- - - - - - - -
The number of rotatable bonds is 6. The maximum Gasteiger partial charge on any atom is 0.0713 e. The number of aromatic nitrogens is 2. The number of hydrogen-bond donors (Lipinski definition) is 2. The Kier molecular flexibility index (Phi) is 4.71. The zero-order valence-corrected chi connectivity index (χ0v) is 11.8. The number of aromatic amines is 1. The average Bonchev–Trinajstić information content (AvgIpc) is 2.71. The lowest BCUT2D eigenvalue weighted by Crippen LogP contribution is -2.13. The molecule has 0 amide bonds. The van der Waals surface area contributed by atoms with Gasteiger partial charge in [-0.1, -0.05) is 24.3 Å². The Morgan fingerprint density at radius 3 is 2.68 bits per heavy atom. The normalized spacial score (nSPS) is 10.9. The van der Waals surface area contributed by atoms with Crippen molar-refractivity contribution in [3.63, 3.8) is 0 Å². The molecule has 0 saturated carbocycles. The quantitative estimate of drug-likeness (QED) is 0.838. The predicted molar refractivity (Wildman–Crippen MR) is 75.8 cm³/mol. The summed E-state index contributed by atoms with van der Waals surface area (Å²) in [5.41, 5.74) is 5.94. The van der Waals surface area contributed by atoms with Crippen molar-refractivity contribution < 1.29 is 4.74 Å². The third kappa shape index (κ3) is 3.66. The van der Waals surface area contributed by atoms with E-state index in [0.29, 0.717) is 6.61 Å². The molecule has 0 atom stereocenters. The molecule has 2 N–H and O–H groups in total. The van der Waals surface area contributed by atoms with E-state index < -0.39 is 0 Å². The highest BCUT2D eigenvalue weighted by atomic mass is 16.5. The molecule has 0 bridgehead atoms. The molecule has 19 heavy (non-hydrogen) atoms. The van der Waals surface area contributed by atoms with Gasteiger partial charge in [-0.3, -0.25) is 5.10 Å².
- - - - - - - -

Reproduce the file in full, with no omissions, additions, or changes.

The number of rotatable bonds is 6. The maximum Gasteiger partial charge on any atom is 0.0713 e. The number of aromatic nitrogens is 2. The number of hydrogen-bond donors (Lipinski definition) is 2. The Kier molecular flexibility index (Phi) is 4.71. The zero-order valence-corrected chi connectivity index (χ0v) is 11.8. The number of aromatic amines is 1. The average Bonchev–Trinajstić information content (AvgIpc) is 2.71. The lowest BCUT2D eigenvalue weighted by Crippen LogP contribution is -2.13. The molecule has 0 amide bonds. The van der Waals surface area contributed by atoms with Gasteiger partial charge in [-0.1, -0.05) is 24.3 Å². The Morgan fingerprint density at radius 3 is 2.68 bits per heavy atom. The normalized spacial score (nSPS) is 10.9. The van der Waals surface area contributed by atoms with Crippen molar-refractivity contribution in [3.63, 3.8) is 0 Å². The molecule has 0 saturated carbocycles. The quantitative estimate of drug-likeness (QED) is 0.838. The predicted molar refractivity (Wildman–Crippen MR) is 75.8 cm³/mol. The summed E-state index contributed by atoms with van der Waals surface area (Å²) in [5.41, 5.74) is 5.94. The van der Waals surface area contributed by atoms with Crippen molar-refractivity contribution < 1.29 is 4.74 Å². The third kappa shape index (κ3) is 3.66. The van der Waals surface area contributed by atoms with E-state index in [0.29, 0.717) is 6.61 Å². The molecule has 0 atom stereocenters. The molecule has 2 N–H and O–H groups in total. The van der Waals surface area contributed by atoms with E-state index < -0.39 is 0 Å². The highest BCUT2D eigenvalue weighted by atomic mass is 16.5. The molecule has 0 bridgehead atoms. The molecule has 19 heavy (non-hydrogen) atoms. The van der Waals surface area contributed by atoms with Gasteiger partial charge in [-0.3, -0.25) is 5.10 Å².